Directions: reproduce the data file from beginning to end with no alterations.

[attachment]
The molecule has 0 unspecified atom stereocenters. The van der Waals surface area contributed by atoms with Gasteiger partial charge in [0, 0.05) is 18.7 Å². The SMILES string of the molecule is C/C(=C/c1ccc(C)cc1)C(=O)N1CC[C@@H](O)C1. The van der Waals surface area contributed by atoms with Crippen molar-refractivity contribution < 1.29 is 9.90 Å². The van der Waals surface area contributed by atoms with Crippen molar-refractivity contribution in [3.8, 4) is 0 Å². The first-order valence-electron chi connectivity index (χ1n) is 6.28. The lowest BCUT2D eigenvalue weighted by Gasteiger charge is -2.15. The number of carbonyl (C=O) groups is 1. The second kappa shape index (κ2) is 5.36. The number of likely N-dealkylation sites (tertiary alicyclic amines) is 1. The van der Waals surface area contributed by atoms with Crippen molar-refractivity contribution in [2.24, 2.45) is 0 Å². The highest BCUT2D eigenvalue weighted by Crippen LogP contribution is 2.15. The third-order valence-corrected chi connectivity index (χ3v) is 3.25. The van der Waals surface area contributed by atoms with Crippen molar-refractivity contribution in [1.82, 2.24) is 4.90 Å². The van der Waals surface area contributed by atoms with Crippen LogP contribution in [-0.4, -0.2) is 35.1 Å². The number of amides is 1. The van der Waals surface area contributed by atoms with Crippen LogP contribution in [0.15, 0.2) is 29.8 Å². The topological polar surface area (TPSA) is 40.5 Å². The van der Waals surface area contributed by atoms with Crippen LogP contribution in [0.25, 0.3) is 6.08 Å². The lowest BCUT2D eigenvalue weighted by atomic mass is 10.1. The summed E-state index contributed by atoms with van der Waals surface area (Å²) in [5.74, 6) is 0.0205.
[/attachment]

The molecule has 0 unspecified atom stereocenters. The van der Waals surface area contributed by atoms with Gasteiger partial charge in [0, 0.05) is 18.7 Å². The SMILES string of the molecule is C/C(=C/c1ccc(C)cc1)C(=O)N1CC[C@@H](O)C1. The van der Waals surface area contributed by atoms with Crippen molar-refractivity contribution < 1.29 is 9.90 Å². The van der Waals surface area contributed by atoms with Crippen molar-refractivity contribution in [3.8, 4) is 0 Å². The first-order valence-electron chi connectivity index (χ1n) is 6.28. The lowest BCUT2D eigenvalue weighted by Gasteiger charge is -2.15. The number of carbonyl (C=O) groups is 1. The second kappa shape index (κ2) is 5.36. The number of likely N-dealkylation sites (tertiary alicyclic amines) is 1. The van der Waals surface area contributed by atoms with Crippen molar-refractivity contribution in [2.24, 2.45) is 0 Å². The highest BCUT2D eigenvalue weighted by Crippen LogP contribution is 2.15. The third-order valence-corrected chi connectivity index (χ3v) is 3.25. The van der Waals surface area contributed by atoms with Crippen molar-refractivity contribution in [1.82, 2.24) is 4.90 Å². The van der Waals surface area contributed by atoms with Crippen LogP contribution in [-0.4, -0.2) is 35.1 Å². The number of amides is 1. The van der Waals surface area contributed by atoms with Crippen LogP contribution in [0.15, 0.2) is 29.8 Å². The topological polar surface area (TPSA) is 40.5 Å². The van der Waals surface area contributed by atoms with Crippen LogP contribution in [0.25, 0.3) is 6.08 Å². The lowest BCUT2D eigenvalue weighted by atomic mass is 10.1. The summed E-state index contributed by atoms with van der Waals surface area (Å²) in [5.74, 6) is 0.0205.